by Richard Li

Using Kubernetes to deploy a chat gateway (or when technology works like it’s supposed to)

Photo by Top Five Buzz Travel Magazine on Unsplash


This is a story about what happens when cloud technologies work like they’re supposed to. In this case, the technologies are Docker and Kubernetes.


At Datawire, we use Gitter so that users of our open source tools can chat with us (and each other). We like Gitter because it’s low friction to join, especially if you have a GitHub or Twitter account. However, Gitter’s mobile client isn’t great, and the notifications in general don’t work well.

Since migrating a community of users is a fair bit of work, I decided to see if I could deploy a bridge between Slack (what we use internally) and our Gitter chat. A little bit of Googling led me to Matterbridge.

In the rest of the article, I’ll walk through how Docker and Kubernetes actually made my life easier, and why. I found the amount of yak shaving required to be remarkably small … which made me really appreciate how far we’ve come in the cloud world.

Docker is great

I wanted to run Matterbridge locally to debug the configuration. I followed the general instructions on creating accounts for Slack and Gitter, and then put the necessary authentication tokens into a matterbridge.toml file.

I was happy to see how Matterbridge is available as a Docker image, so I was able to just copy my configuration file into the Docker image to test out the configuration. All I needed to do was to specify my configuration file when using docker run:

docker run -ti -v /tmp/matterbridge.toml:/matterbridge.toml 42wim/matterbridge

I had to make a few turns of this to debug my configuration, but it was quick and easy. The Docker image did exactly what it’s supposed to do: provide a tested runtime environment for Matterbridge so I didn’t have to debug it on my laptop.

Running in the cloud

The next step was to deploy my configuration to the cloud. We already run a production Kubernetes cluster fronted by an API Gateway powered by Envoy, so I wanted to deploy the service into its own namespace.

To deploy to Kubernetes, I wrote a simple Dockerfile:

FROM 42wim/matterbridge:1.9.0ADD matterbridge.toml .CMD ["/bin/matterbridge"]

Then, all I needed was a Kubernetes manifest.


In my Kubernetes manifest, I’m able to specify a bunch of key information about the service:

  • My update strategy, RollingUpdate
  • The minimum and maximum amount of CPU and memory to allocate
  • The number of replicas of the service

Here is my basic manifest:

---apiVersion: apps/v1beta1kind: Deploymentmetadata:  name: {{}}  namespace: {{service.namespace}}spec:  replicas: 1  strategy:    type: RollingUpdate  template:    metadata:      labels:        app: {{}}    spec:      containers:      - name: {{}}        image: {{build.images["Dockerfile"]}}        imagePullPolicy: IfNotPresent        resources:          requests:            memory: 0.1G            cpu: 0.1          limits:            memory: {{service.max_memory}}            cpu: {{service.max_cpu}}    

(Note that I’m using Forge to template and manage the service, so this is a templated Kubernetes manifest).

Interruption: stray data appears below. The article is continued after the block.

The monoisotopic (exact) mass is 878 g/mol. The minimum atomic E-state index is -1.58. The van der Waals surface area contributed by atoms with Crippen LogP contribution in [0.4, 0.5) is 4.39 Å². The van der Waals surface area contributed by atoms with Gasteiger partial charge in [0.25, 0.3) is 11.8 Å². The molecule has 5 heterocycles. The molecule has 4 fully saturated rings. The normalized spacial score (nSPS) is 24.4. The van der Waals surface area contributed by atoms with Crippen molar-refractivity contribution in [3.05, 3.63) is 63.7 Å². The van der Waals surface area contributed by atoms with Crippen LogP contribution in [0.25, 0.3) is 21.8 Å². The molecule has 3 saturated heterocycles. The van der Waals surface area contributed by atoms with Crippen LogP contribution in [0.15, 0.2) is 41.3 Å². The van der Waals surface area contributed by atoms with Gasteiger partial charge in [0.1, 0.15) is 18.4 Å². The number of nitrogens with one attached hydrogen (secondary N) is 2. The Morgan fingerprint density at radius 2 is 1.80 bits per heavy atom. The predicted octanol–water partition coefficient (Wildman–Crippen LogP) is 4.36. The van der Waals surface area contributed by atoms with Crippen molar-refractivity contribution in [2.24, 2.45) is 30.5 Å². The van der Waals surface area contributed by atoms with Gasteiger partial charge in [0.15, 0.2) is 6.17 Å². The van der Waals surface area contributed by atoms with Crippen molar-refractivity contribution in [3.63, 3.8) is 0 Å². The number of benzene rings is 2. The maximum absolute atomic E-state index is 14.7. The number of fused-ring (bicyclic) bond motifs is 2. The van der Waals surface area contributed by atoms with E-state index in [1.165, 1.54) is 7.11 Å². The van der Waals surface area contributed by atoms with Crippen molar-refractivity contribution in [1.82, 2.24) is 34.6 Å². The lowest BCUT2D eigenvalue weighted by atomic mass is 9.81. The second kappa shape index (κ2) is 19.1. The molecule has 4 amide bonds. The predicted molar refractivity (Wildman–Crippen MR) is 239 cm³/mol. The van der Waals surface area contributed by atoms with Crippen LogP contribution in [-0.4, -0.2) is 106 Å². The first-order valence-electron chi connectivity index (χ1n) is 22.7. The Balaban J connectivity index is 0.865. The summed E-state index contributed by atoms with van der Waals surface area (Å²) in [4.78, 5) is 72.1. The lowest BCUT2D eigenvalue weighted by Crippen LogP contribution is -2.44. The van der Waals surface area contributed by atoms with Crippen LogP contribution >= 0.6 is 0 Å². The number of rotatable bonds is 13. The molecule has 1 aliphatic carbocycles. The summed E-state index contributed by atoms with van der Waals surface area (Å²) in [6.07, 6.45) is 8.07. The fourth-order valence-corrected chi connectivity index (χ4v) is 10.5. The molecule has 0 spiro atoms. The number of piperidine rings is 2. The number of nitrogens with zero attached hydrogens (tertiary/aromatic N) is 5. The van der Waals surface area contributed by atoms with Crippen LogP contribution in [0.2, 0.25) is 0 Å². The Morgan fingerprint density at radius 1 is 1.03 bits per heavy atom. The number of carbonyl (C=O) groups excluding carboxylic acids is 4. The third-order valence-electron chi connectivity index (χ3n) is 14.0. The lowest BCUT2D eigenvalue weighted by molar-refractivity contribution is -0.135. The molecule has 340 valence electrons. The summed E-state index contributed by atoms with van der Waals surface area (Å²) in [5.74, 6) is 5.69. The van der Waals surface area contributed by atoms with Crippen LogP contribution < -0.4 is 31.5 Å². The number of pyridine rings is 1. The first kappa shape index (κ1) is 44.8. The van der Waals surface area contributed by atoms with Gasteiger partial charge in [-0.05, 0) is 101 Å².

With this manifest, I was able to get my service up and running in Kubernetes.

My Matterbridge Service in Git

In summary, my service consists of:

  • A Dockerfile
  • A (templated) Kubernetes manifest
  • A matterbridge.toml configuration file

all of which I was able to check into a Git repository.

The pre-Kubernetes world

The ease with which I was able to get a service reliably made me reflect on how I would have done this in the VM-days. I would’ve had to:

  • Provision a VM (and/or create an auto-scaling group)
  • Install the necessary runtime dependencies on the VM via some bash script hackery (or use Ansible, or build a custom AMI)
  • Copy my configuration to the VM

Moreover, if I wanted to make the above reproducible, I would have had to use Terraform, Ansible, CloudFormation, or one of these types of tools. Here is the example from the Terraform documentation on how to create an EC2 instance:

# Create a new instance of the latest Ubuntu 14.04 on an# t2.micro node with an AWS Tag naming it "HelloWorld"provider "aws" {  region = "us-west-2"}data "aws_ami" "ubuntu" {  most_recent = true  filter {    name   = "name"    values = ["ubuntu/images/hvm-ssd/ubuntu-trusty-14.04-amd64-server-*"]  }  filter {    name   = "virtualization-type"    values = ["hvm"]  }  owners = ["099720109477"] # Canonical}resource "aws_instance" "web" {  ami           = "${}"  instance_type = "t2.micro"  tags {    Name = "HelloWorld"  }}

As a developer, many of the options above (region, instance type) are things that I don’t really care about. Yet, this is the current abstraction if I want to commit infrastructure-as-code.


Kubernetes is more than just a container scheduler. It really gives you the primitives you need to control how your service gets run, without bogging you down in the details of deployment. We’re definitely embracing the mentality of having a small team of ops folks manage the Kubernetes cluster, while the rest of the development team just manages their services via the Kubernetes primitives.

While it’s not always sunshine and roses in Kubernetes-land, in my case of deploying Matterbridge, it was. You’ll have to wait for another article to read about challenges!